Zen and Shirayuki’s relationship is supposed to be the heart and soul of Akagami no Shirayuki-hime, but for some reason their interactions have always left me slightly cold. It’s a strange conundrum, because Akagami no Shirayuki-hime is everything I told myself I wanted out of a shojo romance: a story where the main characters actually communicate and are not douchebags/morons.
Perhaps the most interesting thing about the manga is how Sorata Akizuki goes out of her way to infuse those old fairytale tropes with a modern, egalitarian spirit. Zen might be a dashing prince who falls for a commoner, but instead of eloping with Shirayuki or turning her into a princess, the story is all about Shirayuki rising to Zen’s level of esteem through her hard work and merit.
On closer inspection, the egalitarian message clashes with the story’s setting. Monarchism and egalitarianism don’t mix well, after all. But of course, Akagami no Shirayuki-hime is not really making a point about social equality. It is simply trying to sell a fantasy about a kind prince from a utopian kingdom to a modern audience, for whom gender equality has become a romantic ideal.
This is the main reason why I don’t find the romance in Akagami no Shirayuki-hime interesting. It is the kind of story that sets out to reaffirm what the audience believes about romance instead of challenging our preconceptions. This is not to say that I think Akagami no Shirayuki-hime is a bad series, because it is exceptionally well-crafted comfort food. But it does mean that I enjoy it primarily for the relaxing atmosphere instead of its romantic moments. Every time Zen and Shirayuki display their enormous trust in each other, I think, “This would be great for a couple in real life, but as fiction it’s boring.”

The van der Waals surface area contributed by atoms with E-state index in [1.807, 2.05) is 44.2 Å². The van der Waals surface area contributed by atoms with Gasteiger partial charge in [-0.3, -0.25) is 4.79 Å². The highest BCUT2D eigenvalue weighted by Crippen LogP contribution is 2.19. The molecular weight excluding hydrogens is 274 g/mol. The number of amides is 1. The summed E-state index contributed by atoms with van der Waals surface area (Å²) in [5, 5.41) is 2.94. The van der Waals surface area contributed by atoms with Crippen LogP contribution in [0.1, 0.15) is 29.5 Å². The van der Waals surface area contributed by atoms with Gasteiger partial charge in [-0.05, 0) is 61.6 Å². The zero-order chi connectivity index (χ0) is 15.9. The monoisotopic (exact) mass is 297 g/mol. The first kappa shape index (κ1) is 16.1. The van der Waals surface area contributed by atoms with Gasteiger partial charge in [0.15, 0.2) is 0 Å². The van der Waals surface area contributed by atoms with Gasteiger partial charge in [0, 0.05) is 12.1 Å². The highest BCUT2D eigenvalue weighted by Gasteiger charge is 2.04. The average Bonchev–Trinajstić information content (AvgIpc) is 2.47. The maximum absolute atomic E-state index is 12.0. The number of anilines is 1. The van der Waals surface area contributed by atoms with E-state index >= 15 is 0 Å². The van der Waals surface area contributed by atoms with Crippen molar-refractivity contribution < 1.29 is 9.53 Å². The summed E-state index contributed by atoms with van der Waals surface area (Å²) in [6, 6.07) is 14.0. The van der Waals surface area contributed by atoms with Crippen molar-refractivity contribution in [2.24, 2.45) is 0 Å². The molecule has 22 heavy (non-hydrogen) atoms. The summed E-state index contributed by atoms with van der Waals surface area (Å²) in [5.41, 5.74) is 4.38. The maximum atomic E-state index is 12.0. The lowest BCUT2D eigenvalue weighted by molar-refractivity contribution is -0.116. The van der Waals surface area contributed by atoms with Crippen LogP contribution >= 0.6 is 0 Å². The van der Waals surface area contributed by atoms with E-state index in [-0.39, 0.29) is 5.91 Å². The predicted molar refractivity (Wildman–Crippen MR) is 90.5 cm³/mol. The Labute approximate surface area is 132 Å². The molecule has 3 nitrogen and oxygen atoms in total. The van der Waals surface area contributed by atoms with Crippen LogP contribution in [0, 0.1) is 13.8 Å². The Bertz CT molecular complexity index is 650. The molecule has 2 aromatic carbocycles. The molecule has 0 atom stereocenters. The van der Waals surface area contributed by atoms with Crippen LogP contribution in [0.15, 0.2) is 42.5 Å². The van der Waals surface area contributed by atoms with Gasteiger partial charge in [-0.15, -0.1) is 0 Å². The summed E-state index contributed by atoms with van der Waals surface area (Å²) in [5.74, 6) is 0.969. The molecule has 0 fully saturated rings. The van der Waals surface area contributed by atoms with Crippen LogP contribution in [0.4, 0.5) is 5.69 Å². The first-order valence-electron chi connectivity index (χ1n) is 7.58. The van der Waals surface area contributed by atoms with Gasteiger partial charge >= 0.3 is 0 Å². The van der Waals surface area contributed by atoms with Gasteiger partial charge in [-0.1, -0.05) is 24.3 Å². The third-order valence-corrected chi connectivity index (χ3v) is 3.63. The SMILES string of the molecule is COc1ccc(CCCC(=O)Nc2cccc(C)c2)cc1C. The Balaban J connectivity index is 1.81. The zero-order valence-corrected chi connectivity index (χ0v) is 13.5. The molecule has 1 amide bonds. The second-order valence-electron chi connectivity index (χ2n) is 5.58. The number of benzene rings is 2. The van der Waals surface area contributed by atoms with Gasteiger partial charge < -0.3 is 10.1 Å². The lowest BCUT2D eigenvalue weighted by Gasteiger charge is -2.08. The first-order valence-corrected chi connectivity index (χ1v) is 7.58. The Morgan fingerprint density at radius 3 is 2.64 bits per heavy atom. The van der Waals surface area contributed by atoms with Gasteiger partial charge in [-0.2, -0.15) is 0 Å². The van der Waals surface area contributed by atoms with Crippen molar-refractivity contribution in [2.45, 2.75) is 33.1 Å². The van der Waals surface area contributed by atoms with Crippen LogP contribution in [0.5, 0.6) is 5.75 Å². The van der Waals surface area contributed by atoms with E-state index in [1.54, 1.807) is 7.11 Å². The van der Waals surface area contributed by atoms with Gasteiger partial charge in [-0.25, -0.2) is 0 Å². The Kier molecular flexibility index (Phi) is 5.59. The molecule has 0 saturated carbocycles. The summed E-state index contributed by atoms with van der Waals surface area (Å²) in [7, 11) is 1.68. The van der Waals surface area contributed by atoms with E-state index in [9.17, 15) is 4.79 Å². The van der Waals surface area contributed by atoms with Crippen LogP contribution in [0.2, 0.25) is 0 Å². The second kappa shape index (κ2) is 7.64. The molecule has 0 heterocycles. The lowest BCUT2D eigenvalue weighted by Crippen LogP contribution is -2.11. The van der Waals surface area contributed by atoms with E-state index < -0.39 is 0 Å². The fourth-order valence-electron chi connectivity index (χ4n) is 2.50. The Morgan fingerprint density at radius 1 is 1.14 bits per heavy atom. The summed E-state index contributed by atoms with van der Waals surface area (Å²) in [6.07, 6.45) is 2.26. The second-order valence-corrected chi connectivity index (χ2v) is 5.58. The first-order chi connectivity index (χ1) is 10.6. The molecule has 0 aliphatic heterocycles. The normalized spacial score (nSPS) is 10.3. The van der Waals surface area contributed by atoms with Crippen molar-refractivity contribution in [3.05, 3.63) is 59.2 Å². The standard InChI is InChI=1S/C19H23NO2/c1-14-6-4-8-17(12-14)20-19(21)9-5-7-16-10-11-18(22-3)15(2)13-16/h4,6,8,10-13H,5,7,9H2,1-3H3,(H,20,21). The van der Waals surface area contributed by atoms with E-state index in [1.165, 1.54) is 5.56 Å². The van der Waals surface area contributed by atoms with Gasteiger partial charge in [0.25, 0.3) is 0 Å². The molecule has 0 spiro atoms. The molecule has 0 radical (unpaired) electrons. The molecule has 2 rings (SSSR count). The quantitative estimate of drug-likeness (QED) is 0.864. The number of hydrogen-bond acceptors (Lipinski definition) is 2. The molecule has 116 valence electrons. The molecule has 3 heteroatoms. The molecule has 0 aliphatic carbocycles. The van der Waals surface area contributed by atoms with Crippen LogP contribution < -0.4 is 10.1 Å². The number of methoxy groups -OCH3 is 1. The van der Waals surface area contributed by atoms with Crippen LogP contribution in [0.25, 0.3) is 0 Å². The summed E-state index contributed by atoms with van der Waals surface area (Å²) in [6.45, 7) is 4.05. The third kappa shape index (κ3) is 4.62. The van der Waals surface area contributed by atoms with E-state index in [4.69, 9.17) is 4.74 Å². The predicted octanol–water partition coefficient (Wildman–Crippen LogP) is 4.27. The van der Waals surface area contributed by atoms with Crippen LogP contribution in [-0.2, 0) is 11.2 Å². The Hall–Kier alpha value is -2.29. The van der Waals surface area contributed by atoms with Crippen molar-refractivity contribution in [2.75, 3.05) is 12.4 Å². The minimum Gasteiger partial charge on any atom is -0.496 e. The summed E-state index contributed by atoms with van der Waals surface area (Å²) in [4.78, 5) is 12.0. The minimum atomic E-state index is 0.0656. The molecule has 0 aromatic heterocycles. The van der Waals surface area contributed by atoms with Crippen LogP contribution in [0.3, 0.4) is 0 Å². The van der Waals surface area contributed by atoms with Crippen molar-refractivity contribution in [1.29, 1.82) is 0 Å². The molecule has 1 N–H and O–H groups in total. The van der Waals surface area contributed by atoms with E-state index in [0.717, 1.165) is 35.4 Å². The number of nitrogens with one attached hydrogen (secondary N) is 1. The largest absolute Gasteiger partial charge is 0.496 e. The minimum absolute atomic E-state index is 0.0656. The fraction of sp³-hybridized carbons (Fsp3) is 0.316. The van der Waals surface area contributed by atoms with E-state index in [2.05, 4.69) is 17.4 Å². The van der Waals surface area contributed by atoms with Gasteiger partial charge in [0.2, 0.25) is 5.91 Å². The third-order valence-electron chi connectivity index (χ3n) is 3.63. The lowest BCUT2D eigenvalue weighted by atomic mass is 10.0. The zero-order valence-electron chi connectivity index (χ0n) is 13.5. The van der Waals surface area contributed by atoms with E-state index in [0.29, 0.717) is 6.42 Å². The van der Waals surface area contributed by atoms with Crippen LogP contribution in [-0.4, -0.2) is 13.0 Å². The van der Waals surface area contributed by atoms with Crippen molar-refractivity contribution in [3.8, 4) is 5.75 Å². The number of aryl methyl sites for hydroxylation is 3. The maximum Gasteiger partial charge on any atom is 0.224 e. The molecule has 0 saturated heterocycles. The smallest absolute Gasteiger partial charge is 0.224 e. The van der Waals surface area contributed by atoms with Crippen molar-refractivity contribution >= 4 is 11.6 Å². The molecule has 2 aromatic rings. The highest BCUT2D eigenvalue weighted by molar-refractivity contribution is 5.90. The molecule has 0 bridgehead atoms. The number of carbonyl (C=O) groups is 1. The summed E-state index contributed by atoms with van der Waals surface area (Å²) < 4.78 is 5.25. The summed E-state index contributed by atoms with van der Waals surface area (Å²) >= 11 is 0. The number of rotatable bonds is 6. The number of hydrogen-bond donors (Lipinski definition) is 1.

I’m reminded of the famous opening line of Anna Karenina: “All happy families are alike; each unhappy family is unhappy in its own way.”
It’s not that I have such a cynical view of relationships that I believe it’s unrealistic to portray a happy couple in love, but I do think that one of the key strengths of fiction is that it can invite you to empathise with circumstances that don’t match your own experiences or ideals. Perhaps this is why I am so drawn to taboos such as incest, polyamory and adultery. In some cases, I actually prefer the exploitative stuff because it makes me ponder and reflect on real-life inequalities.
(Yes, there’s a reason why I find harem anime so fascinating…)
This may explain the appeal of ship teasing. It’s a way of exploring unconventional or outright taboo relationships without having to deal with their implications. One could argue rightly that a writer should just explore unconventional relationships head on instead of resorting to baiting, but from a reader’s perspective, it can be effective. If a writer insists that the ideal romance must be monogamous, egalitarian and heterosexual, at least they offer an opportunity for the reader to imagine something alternative.